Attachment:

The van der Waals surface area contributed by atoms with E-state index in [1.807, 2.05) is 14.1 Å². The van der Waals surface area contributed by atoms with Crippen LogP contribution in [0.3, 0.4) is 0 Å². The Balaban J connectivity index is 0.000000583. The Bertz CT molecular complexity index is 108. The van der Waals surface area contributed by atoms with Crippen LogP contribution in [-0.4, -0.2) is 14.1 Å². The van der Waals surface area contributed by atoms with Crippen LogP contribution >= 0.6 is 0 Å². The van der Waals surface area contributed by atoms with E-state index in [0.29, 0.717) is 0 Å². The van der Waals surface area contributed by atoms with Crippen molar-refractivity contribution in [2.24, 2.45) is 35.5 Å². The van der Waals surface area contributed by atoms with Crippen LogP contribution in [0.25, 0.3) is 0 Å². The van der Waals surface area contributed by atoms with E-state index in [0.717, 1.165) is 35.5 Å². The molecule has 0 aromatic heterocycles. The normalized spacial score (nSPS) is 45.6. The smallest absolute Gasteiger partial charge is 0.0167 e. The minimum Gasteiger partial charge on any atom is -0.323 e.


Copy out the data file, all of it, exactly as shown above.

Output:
The van der Waals surface area contributed by atoms with E-state index in [1.807, 2.05) is 14.1 Å². The van der Waals surface area contributed by atoms with Crippen LogP contribution in [0.3, 0.4) is 0 Å². The Balaban J connectivity index is 0.000000583. The Bertz CT molecular complexity index is 108. The van der Waals surface area contributed by atoms with Crippen LogP contribution in [-0.4, -0.2) is 14.1 Å². The van der Waals surface area contributed by atoms with Crippen LogP contribution >= 0.6 is 0 Å². The van der Waals surface area contributed by atoms with E-state index in [0.29, 0.717) is 0 Å². The van der Waals surface area contributed by atoms with Crippen molar-refractivity contribution in [2.24, 2.45) is 35.5 Å². The van der Waals surface area contributed by atoms with Crippen LogP contribution in [0.25, 0.3) is 0 Å². The van der Waals surface area contributed by atoms with E-state index in [0.717, 1.165) is 35.5 Å². The molecule has 0 aromatic heterocycles. The normalized spacial score (nSPS) is 45.6. The smallest absolute Gasteiger partial charge is 0.0167 e. The minimum Gasteiger partial charge on any atom is -0.323 e.